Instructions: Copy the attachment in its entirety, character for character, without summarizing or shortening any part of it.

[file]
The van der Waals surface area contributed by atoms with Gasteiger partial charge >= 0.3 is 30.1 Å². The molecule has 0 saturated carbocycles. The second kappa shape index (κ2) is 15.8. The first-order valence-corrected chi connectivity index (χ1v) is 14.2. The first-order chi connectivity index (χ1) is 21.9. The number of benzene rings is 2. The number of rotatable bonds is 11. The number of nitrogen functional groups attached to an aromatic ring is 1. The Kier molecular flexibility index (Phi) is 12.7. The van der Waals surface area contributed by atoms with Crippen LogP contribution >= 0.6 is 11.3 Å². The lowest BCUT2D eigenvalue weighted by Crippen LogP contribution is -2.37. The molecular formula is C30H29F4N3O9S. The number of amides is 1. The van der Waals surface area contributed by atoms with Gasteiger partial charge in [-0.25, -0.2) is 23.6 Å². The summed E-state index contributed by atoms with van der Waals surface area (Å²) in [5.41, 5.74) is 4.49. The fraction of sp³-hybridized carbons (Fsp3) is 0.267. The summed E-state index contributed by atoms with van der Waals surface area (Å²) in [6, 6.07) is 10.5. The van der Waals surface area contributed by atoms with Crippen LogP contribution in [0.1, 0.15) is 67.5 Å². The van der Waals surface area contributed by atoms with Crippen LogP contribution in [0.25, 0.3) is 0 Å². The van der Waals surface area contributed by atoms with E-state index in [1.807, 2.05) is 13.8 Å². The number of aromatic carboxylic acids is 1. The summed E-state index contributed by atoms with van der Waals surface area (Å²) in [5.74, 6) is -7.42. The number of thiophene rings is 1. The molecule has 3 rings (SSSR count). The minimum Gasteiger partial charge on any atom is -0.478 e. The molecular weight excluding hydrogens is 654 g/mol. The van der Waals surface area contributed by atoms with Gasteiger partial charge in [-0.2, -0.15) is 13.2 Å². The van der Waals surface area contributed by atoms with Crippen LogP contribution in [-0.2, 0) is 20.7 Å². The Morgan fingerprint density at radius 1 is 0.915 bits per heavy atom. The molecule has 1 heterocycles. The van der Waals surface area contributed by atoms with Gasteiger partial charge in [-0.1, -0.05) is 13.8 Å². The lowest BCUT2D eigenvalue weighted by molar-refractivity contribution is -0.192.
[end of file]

The van der Waals surface area contributed by atoms with Gasteiger partial charge >= 0.3 is 30.1 Å². The molecule has 0 saturated carbocycles. The second kappa shape index (κ2) is 15.8. The first-order valence-corrected chi connectivity index (χ1v) is 14.2. The first-order chi connectivity index (χ1) is 21.9. The number of benzene rings is 2. The number of rotatable bonds is 11. The number of nitrogen functional groups attached to an aromatic ring is 1. The Kier molecular flexibility index (Phi) is 12.7. The van der Waals surface area contributed by atoms with Crippen LogP contribution >= 0.6 is 11.3 Å². The lowest BCUT2D eigenvalue weighted by Crippen LogP contribution is -2.37. The molecular formula is C30H29F4N3O9S. The number of amides is 1. The van der Waals surface area contributed by atoms with Gasteiger partial charge in [-0.25, -0.2) is 23.6 Å². The summed E-state index contributed by atoms with van der Waals surface area (Å²) in [5.41, 5.74) is 4.49. The fraction of sp³-hybridized carbons (Fsp3) is 0.267. The summed E-state index contributed by atoms with van der Waals surface area (Å²) in [6, 6.07) is 10.5. The van der Waals surface area contributed by atoms with Crippen LogP contribution in [0.1, 0.15) is 67.5 Å². The van der Waals surface area contributed by atoms with Crippen LogP contribution in [0.25, 0.3) is 0 Å². The van der Waals surface area contributed by atoms with E-state index in [1.807, 2.05) is 13.8 Å². The number of aromatic carboxylic acids is 1. The summed E-state index contributed by atoms with van der Waals surface area (Å²) in [5.74, 6) is -7.42. The number of thiophene rings is 1. The molecule has 3 rings (SSSR count). The minimum Gasteiger partial charge on any atom is -0.478 e. The molecular weight excluding hydrogens is 654 g/mol. The van der Waals surface area contributed by atoms with Gasteiger partial charge in [-0.2, -0.15) is 13.2 Å². The van der Waals surface area contributed by atoms with Crippen LogP contribution in [-0.2, 0) is 20.7 Å². The Morgan fingerprint density at radius 1 is 0.915 bits per heavy atom. The molecule has 1 heterocycles. The van der Waals surface area contributed by atoms with Gasteiger partial charge in [-0.1, -0.05) is 13.8 Å². The lowest BCUT2D eigenvalue weighted by molar-refractivity contribution is -0.192.